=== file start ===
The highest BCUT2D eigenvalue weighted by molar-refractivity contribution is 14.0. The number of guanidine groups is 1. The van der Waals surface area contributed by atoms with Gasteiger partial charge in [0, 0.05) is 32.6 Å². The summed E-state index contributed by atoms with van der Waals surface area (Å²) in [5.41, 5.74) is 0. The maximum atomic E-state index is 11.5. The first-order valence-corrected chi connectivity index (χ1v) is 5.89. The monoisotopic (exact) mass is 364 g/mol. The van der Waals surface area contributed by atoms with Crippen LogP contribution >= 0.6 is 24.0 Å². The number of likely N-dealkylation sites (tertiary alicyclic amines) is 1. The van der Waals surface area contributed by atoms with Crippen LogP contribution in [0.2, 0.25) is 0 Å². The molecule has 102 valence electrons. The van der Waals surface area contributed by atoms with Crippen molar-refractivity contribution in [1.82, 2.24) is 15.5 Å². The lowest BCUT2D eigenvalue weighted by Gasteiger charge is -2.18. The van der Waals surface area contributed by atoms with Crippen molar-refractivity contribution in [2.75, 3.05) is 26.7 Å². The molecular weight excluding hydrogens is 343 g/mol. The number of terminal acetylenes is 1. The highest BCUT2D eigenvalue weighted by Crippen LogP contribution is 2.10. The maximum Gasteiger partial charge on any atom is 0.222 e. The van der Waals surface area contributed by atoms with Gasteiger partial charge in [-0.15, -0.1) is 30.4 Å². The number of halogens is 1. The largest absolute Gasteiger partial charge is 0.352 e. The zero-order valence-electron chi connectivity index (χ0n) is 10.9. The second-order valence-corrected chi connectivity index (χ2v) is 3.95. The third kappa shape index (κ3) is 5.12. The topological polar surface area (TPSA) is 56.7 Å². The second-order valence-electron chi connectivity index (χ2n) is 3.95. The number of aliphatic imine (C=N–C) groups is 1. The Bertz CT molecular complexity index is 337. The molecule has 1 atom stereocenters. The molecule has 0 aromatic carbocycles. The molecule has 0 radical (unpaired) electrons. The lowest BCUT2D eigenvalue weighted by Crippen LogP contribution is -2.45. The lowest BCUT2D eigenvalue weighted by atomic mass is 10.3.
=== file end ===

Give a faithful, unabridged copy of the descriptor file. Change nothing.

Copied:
The highest BCUT2D eigenvalue weighted by molar-refractivity contribution is 14.0. The number of guanidine groups is 1. The van der Waals surface area contributed by atoms with Gasteiger partial charge in [0, 0.05) is 32.6 Å². The summed E-state index contributed by atoms with van der Waals surface area (Å²) in [5.41, 5.74) is 0. The maximum atomic E-state index is 11.5. The first-order valence-corrected chi connectivity index (χ1v) is 5.89. The monoisotopic (exact) mass is 364 g/mol. The van der Waals surface area contributed by atoms with Crippen LogP contribution >= 0.6 is 24.0 Å². The number of likely N-dealkylation sites (tertiary alicyclic amines) is 1. The van der Waals surface area contributed by atoms with Crippen LogP contribution in [0.2, 0.25) is 0 Å². The molecule has 102 valence electrons. The van der Waals surface area contributed by atoms with Crippen molar-refractivity contribution in [1.82, 2.24) is 15.5 Å². The lowest BCUT2D eigenvalue weighted by Gasteiger charge is -2.18. The van der Waals surface area contributed by atoms with Crippen molar-refractivity contribution in [2.75, 3.05) is 26.7 Å². The molecular weight excluding hydrogens is 343 g/mol. The number of terminal acetylenes is 1. The highest BCUT2D eigenvalue weighted by Crippen LogP contribution is 2.10. The maximum Gasteiger partial charge on any atom is 0.222 e. The van der Waals surface area contributed by atoms with Gasteiger partial charge in [-0.15, -0.1) is 30.4 Å². The number of halogens is 1. The largest absolute Gasteiger partial charge is 0.352 e. The zero-order valence-electron chi connectivity index (χ0n) is 10.9. The second-order valence-corrected chi connectivity index (χ2v) is 3.95. The third kappa shape index (κ3) is 5.12. The topological polar surface area (TPSA) is 56.7 Å². The second-order valence-electron chi connectivity index (χ2n) is 3.95. The number of aliphatic imine (C=N–C) groups is 1. The Bertz CT molecular complexity index is 337. The molecule has 1 atom stereocenters. The molecule has 0 aromatic carbocycles. The molecule has 0 radical (unpaired) electrons. The lowest BCUT2D eigenvalue weighted by Crippen LogP contribution is -2.45. The lowest BCUT2D eigenvalue weighted by atomic mass is 10.3.